9:23 AM, 2nd October 2018, About 3 years ago
Comparethemarket.com commissioned a poll by Populus between 6-10 September 2018 based on only 1,000 UK adults who are also renters. It is not clear how the demographic of renters is made up and how they were contacted in the Press release.
Calculated conclusions were then extrapolated using data from the English Housing Survey from the Ministry of Housing, Communities and Local Government.
This has been reported widely even including the PRS press and the release states:
“Over 1.5 million renters across the UK could be at risk of losing their deposits after new research from Compare the Market reveals that one third (33%) of renters know that their landlord has not placed their money into a Government-backed deposit protection scheme (DPS). Despite the legal obligation which requires landlords to put deposits into schemes such as the DPS, polling also shows that a further third (35%) of renters do not know the whereabouts of their down payment.”
If over a third of renters do not know where there deposit is protected despite being handed the Prescribed Information how can you be sure the 33% “know” that their deposit is not protected or even know about DPS?
“For some landlords, the misdemeanours go beyond a lack of deposit management. One fifth (19%) of tenants claim that they do not have a contract with their landlord, leaving a significant minority of renters, and landlords, in a risky position should any serious legal issues arise.”
How many renters know that their fixed term agreement rolls into a Statutory Periodic Tenancy?
Research also reveals that it has become commonplace for landlords to deduct money from tenants’ deposits, as almost one fifth (18%) claim to have had money taken from their deposit when leaving a property.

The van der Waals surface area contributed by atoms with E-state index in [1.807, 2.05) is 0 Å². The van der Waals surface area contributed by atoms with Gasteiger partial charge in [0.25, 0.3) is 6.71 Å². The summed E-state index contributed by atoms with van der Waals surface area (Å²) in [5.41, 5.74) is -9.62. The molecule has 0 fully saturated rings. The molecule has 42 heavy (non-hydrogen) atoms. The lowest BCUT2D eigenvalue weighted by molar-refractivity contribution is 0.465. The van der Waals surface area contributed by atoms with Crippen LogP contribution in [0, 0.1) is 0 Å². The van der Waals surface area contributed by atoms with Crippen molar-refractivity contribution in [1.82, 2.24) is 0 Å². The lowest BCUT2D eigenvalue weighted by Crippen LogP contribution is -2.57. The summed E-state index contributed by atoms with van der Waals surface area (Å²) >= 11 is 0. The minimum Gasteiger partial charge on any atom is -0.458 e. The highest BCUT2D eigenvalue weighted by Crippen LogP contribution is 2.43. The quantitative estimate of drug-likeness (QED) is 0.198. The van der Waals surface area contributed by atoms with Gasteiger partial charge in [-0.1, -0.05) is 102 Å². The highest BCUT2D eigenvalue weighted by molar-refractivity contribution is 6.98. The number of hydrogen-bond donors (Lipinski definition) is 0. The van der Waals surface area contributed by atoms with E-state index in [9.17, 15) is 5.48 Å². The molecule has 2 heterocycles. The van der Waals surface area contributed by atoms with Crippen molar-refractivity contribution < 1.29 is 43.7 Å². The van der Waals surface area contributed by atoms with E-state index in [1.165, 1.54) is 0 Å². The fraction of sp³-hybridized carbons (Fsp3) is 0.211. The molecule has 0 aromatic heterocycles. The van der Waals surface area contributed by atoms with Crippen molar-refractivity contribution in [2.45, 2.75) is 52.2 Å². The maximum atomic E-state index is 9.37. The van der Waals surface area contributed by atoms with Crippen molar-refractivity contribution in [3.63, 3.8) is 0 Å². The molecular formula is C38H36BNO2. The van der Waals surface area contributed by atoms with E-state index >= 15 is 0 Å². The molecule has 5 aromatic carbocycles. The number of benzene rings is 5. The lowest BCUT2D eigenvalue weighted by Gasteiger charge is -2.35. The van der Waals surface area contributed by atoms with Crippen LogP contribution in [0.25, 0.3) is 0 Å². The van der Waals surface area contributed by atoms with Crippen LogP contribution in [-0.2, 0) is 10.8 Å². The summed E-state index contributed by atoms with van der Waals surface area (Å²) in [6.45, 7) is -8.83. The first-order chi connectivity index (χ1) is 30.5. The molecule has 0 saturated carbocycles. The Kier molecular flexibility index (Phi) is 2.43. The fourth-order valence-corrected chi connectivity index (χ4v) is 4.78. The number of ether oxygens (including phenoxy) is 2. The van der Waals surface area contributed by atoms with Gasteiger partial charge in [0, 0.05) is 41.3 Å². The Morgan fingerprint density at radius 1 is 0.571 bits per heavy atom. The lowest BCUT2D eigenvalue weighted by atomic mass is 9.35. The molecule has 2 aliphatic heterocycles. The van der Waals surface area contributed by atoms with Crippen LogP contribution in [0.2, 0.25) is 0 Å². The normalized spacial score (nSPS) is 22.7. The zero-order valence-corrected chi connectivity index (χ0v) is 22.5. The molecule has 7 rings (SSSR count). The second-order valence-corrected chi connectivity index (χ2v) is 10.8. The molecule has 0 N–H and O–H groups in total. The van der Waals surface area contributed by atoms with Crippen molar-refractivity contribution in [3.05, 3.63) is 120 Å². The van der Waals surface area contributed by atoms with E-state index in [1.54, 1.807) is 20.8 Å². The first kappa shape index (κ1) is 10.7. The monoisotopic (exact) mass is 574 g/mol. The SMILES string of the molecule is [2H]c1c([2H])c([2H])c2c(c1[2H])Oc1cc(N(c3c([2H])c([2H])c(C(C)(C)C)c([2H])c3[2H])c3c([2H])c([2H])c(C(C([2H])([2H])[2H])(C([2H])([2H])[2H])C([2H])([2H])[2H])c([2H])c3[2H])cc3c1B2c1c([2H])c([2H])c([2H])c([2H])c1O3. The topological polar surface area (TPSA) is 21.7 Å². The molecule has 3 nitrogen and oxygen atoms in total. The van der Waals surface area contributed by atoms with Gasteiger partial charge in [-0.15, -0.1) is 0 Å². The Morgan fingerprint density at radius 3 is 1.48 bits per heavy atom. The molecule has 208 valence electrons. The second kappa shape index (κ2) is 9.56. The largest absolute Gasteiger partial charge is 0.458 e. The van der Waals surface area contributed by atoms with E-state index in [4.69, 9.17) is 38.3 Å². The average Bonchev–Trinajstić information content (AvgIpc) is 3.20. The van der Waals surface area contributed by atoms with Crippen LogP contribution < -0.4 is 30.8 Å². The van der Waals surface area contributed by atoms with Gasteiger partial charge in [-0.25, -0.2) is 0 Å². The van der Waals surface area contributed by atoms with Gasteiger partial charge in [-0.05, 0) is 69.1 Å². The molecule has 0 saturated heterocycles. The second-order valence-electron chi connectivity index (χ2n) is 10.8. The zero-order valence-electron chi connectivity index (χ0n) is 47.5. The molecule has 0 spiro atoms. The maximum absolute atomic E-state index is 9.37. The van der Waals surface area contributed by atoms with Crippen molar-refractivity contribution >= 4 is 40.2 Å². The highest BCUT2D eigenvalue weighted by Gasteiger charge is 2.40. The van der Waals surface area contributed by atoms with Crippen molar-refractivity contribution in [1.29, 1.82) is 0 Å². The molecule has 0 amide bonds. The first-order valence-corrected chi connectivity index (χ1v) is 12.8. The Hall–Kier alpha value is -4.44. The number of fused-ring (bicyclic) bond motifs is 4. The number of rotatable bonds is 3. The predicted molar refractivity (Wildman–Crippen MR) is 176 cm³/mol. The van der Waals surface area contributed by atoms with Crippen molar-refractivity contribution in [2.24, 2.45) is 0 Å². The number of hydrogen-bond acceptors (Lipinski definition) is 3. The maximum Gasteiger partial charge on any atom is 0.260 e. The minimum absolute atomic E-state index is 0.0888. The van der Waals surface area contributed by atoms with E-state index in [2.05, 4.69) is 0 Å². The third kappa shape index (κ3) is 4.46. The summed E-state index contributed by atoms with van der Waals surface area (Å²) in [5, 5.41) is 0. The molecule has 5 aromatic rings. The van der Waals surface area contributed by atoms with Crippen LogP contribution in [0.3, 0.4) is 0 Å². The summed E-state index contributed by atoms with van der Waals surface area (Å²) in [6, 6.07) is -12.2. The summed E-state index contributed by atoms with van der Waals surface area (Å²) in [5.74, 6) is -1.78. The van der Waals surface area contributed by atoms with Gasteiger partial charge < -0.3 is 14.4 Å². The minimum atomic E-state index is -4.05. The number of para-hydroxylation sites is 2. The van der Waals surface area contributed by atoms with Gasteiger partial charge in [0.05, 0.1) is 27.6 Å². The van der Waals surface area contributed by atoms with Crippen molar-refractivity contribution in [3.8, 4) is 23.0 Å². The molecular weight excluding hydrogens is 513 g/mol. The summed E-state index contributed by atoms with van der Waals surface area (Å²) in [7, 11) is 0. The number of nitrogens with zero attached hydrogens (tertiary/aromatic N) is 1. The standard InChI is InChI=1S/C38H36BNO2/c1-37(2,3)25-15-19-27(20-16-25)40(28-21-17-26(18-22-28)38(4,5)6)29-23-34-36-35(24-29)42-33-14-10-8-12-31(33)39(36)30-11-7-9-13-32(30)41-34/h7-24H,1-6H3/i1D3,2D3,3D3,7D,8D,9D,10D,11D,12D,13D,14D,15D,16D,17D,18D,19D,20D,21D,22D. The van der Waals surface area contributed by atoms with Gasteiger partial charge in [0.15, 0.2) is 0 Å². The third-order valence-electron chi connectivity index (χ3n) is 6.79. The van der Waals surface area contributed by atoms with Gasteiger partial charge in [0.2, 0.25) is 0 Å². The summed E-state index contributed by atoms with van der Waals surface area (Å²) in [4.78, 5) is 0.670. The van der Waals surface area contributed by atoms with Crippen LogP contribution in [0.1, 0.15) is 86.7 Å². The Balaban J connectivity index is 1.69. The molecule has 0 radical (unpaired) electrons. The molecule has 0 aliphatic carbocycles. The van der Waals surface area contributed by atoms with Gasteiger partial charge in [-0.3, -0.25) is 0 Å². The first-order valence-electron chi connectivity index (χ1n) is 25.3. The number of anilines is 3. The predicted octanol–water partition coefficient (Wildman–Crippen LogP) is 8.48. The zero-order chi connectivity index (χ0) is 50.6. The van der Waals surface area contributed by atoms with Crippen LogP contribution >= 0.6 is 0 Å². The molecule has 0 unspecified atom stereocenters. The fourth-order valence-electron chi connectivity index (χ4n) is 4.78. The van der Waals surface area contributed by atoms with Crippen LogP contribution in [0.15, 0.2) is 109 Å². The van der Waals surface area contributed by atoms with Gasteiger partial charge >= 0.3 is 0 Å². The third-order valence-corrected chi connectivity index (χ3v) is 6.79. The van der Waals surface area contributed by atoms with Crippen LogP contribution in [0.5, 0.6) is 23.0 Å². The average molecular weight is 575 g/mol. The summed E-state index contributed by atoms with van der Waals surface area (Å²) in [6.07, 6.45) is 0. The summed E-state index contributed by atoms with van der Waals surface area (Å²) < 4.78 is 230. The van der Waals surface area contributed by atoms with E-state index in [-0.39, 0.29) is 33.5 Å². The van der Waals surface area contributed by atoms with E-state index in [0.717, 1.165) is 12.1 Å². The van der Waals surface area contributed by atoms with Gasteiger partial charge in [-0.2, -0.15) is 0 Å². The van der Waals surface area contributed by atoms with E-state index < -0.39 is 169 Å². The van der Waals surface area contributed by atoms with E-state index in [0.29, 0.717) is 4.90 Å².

18% seems reasonable? How many Landlords are left with arrears or damage far more expensive than the deposit amount taken?
“Research suggests that some landlords can be slow to respond to renter requests, with almost one third (30%) reporting that they need to chase their landlord when a problem requires fixing. A further one in ten (12%) claim that they have to make repeated efforts before receiving a response. Almost one in ten (9%) tenants say that it can take between a fortnight and a month for an issue at their property to be resolved. However, in these cases the landlord is not always at fault, as barriers to access could account for some of these problems, as over one in ten (14%) renters must go through their letting agency in order to contact their landlord.”
Statistically these figures seem quite low if you consider the complexities of arranging access to a property, finding the correct trades man, parts and availability.
“Nonetheless, disengagement with responsibilities seems to affect both landlords and tenants, as research reveals renters to be a worryingly underinsured demographic. Over one third (36%) do not have contents insurance policies in place which offer protection against burglaries theft and damage
Younger people are the least likely to take out any insurance, with almost half (46%) of 18-34 year olds failing to take out a contents insurance policy. Over one third (35%) of 18-24 year olds admit to not knowing who is responsible for taking out their contents insurance policy and over one in ten (11%) of those questioned, admitted to not reading their contract thoroughly.”
How does anyone not think protecting your contents is good idea? “disengagement with responsibilities“
There are and will be a small percentage of less responsible landlords, but these statistics are far too crudely compiled to leave such a damning conclusion of landlords.
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